Record audio input


#1

Hi everyone,

I want to record the audio input. I think I have to use the AudioIODevice but I’m not sure how to use it… I get the audio input with the getDeviceNames() method, then I create one audioIODevice object, using the device name, and after that I don’t know how to use the “open” method" and the AudioIODeviceCallback class… Can somebody help me?
Thanx

Leskimo


#2

I wrote quite a lot of comments for those classes - which bits are you finding confusing?


#3

In fact, I don’t know how to find the two first parameters:

If I can make the “open” method work, do these next steps are good to record input?

  • Call the “start” method of AudioIODevice, with a subclass of AudioIODeviceCallback for parameter.

  • then I will be able to get the input in the "audioDeviceIOCallBack method of my AudioIODeviceCallBack class.

Is that Right?

Thanx for your help

Leskimo


#4

Yes, that’s it.


#5

great, so how do I set the first and second parameters of the “open” method?
My input has two channels (L and R), and I want to enable both channels, so how does the BitArray must be to do it? Sorry if I’m a bit slow to understand…

Leskimo


#6

ok, that was a dumb question… I suppose If I want to enable the channel 0 and the channel 1, I have to set my BitArray like this: 0000 0011

Leskimo


#7

Hi again,

seems like the opening is working, but the audioDeviceIOCallback is not called… Here’s my code:

[code] StringArray tab = AudioIODevice::getDeviceNames();

AudioIODevice device(tab[0]);  // 0 is for the Mic input

StringArray chanTab = device.getInputChannelNames();
double SampleRate = device.getSampleRate(0);   // 44100
int bufferSize = device.getDefaultBufferSize();

String error = device.open(BitArray(3),BitArray(3),device.getSampleRate(0),device.getDefaultBufferSize());  // BitArray(3), 3 because I want the first and the second channels (0000 0011)

if (error.isEmpty())
	printf("device opening was succesfull\n\n");
else
	printf("device opening failed. Return value: %s\n\n", toCString(error));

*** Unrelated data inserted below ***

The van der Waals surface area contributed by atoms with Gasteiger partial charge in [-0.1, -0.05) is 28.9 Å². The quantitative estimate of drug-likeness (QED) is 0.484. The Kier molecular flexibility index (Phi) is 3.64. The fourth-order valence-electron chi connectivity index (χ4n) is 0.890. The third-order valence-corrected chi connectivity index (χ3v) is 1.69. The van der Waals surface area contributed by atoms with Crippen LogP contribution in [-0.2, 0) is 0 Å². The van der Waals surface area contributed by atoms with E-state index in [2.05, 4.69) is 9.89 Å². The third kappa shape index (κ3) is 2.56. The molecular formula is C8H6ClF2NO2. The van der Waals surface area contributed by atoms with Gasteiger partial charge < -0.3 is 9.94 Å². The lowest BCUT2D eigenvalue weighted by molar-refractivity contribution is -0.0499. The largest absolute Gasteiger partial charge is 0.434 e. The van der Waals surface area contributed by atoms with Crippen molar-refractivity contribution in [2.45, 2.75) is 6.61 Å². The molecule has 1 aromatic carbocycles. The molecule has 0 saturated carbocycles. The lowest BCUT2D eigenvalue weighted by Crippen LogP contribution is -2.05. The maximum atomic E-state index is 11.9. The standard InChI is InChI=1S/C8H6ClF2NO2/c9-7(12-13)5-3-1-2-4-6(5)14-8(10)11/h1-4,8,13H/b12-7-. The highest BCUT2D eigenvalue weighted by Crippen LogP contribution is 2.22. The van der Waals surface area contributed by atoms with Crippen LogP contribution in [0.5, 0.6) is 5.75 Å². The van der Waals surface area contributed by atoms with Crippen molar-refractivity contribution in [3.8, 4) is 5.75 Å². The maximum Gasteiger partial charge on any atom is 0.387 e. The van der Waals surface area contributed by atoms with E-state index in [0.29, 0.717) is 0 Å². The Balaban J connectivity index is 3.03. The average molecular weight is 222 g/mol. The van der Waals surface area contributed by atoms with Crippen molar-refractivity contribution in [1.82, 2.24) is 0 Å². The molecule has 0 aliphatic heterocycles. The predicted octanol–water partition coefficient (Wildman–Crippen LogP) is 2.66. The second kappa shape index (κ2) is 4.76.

device.start(mpCallBack);  // mpCallBack is created in the constructor of this class[/code]

The audioDeviceAboutToStart method is called nut not he callback method… Does anyone see what I did wrong? Thanx in advance.

Leskimo


#8

Looks ok, but what does your app do after this code? What’s the object that’s getting called back?


#9

Oh - I just noticed that your AudioDevice object is on the stack… doh!

I’d also recommend the AudioDeviceManager class as a better option than using a device directly. And always put a spaces after your commas.


#10

[code]AudioStuff::AudioStuff()
{
mpData = new tThreadData();
mpData->mGoOn = true;
mpCallBack = new AudioCallBack();
}

AudioStuff::~AudioStuff()
{
}

char* toCString(String str)
{
int length = str.length();
char* res = new char[length+1];

int i;
for (i = 0; i < length; i++)
	res[i] = str[i];

res[i] = '\0';
return res;

}

void AudioStuff::LaunchProcess()
{
StringArray tab = AudioIODevice::getDeviceNames();

AudioIODevice device(tab[0]);  // 0 is for the Mic input

StringArray chanTab = device.getInputChannelNames();
double SampleRate = device.getSampleRate(0);   // 44100
int bufferSize = device.getDefaultBufferSize();

String error = device.open(BitArray(3),BitArray(3),device.getSampleRate(0),device.getDefaultBufferSize());  // BitArray(3), 3 because I want the first and the second channels (0000 0011)

if (error.isEmpty())
	printf("device opening was succesfull\n\n");
else
	printf("device opening failed. Return value: %s\n\n", toCString(error));

device.start(mpCallBack);  // mpCallBack is created in the constructor of this class

}[/code]

here is the code of the class which create and open a device.
My callback class is like this:

[code]void AudioCallBack::audioDeviceIOCallback(const float **inputChannelData, int totalNumInputChannels, float **outputChannelData, int totalNumOutputChannels, int numSamples)
{
printf(“callback\n”);
}

void AudioCallBack::audioDeviceAboutToStart(double sampleRate, int numSamplesPerBlock)
{
printf(“about to start, sampleRate:%f, nbSamplePerBlock:%d\n”, sampleRate, numSamplesPerBlock);
}

void AudioCallBack::audioDeviceStopped()
{
}[/code]

I thought that when I called the “start” method, it called automatically my callback function, but It seems that it’s not the case, or maybe I’m missing something…

Leskimo


#11

start() doesn’t block - callbacks are asynchronous. As soon as your start() call returns, your audio object goes out of scope, gets deleted and hence no callbacks…


#12

thank you so much for your help. It works perfectly.

Leskimo


#13